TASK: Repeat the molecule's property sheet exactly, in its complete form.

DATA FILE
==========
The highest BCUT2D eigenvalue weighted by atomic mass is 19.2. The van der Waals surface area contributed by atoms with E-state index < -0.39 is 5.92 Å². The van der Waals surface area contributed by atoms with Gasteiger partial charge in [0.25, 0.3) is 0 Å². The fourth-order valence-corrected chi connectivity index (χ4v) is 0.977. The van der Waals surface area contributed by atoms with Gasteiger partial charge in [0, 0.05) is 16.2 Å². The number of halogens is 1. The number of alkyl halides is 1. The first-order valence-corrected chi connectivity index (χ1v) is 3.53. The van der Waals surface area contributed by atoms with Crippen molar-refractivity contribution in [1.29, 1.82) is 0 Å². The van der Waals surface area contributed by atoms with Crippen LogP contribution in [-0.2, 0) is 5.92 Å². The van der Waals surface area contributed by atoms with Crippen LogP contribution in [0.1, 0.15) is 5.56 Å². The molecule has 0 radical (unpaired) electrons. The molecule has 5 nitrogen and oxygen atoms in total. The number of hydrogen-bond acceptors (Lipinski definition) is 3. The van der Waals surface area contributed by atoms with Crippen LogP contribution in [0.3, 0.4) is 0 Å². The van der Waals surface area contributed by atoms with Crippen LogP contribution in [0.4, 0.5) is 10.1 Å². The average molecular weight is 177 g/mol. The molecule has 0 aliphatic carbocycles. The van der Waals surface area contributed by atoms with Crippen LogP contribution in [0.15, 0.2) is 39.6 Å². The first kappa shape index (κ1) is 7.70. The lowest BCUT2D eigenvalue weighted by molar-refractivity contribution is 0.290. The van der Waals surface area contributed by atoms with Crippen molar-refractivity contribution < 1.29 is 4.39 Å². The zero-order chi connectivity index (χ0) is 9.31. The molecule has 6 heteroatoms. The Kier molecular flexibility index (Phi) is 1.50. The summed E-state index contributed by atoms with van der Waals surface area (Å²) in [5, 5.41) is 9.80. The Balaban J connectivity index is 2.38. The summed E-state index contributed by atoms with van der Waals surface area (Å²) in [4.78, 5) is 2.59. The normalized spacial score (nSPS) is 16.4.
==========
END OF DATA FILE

The highest BCUT2D eigenvalue weighted by atomic mass is 19.2. The van der Waals surface area contributed by atoms with E-state index < -0.39 is 5.92 Å². The van der Waals surface area contributed by atoms with Gasteiger partial charge in [0.25, 0.3) is 0 Å². The fourth-order valence-corrected chi connectivity index (χ4v) is 0.977. The van der Waals surface area contributed by atoms with Gasteiger partial charge in [0, 0.05) is 16.2 Å². The number of halogens is 1. The number of alkyl halides is 1. The first-order valence-corrected chi connectivity index (χ1v) is 3.53. The van der Waals surface area contributed by atoms with Crippen molar-refractivity contribution in [1.29, 1.82) is 0 Å². The van der Waals surface area contributed by atoms with Crippen LogP contribution in [-0.2, 0) is 5.92 Å². The van der Waals surface area contributed by atoms with Crippen LogP contribution in [0.1, 0.15) is 5.56 Å². The molecule has 0 radical (unpaired) electrons. The molecule has 5 nitrogen and oxygen atoms in total. The number of hydrogen-bond acceptors (Lipinski definition) is 3. The van der Waals surface area contributed by atoms with Crippen LogP contribution in [0.3, 0.4) is 0 Å². The van der Waals surface area contributed by atoms with Crippen LogP contribution in [0.4, 0.5) is 10.1 Å². The average molecular weight is 177 g/mol. The molecule has 0 aliphatic carbocycles. The van der Waals surface area contributed by atoms with Crippen LogP contribution in [0.15, 0.2) is 39.6 Å². The first kappa shape index (κ1) is 7.70. The lowest BCUT2D eigenvalue weighted by molar-refractivity contribution is 0.290. The van der Waals surface area contributed by atoms with Crippen molar-refractivity contribution < 1.29 is 4.39 Å². The zero-order chi connectivity index (χ0) is 9.31. The molecule has 6 heteroatoms. The Kier molecular flexibility index (Phi) is 1.50. The summed E-state index contributed by atoms with van der Waals surface area (Å²) in [5, 5.41) is 9.80. The Balaban J connectivity index is 2.38. The summed E-state index contributed by atoms with van der Waals surface area (Å²) in [4.78, 5) is 2.59. The normalized spacial score (nSPS) is 16.4.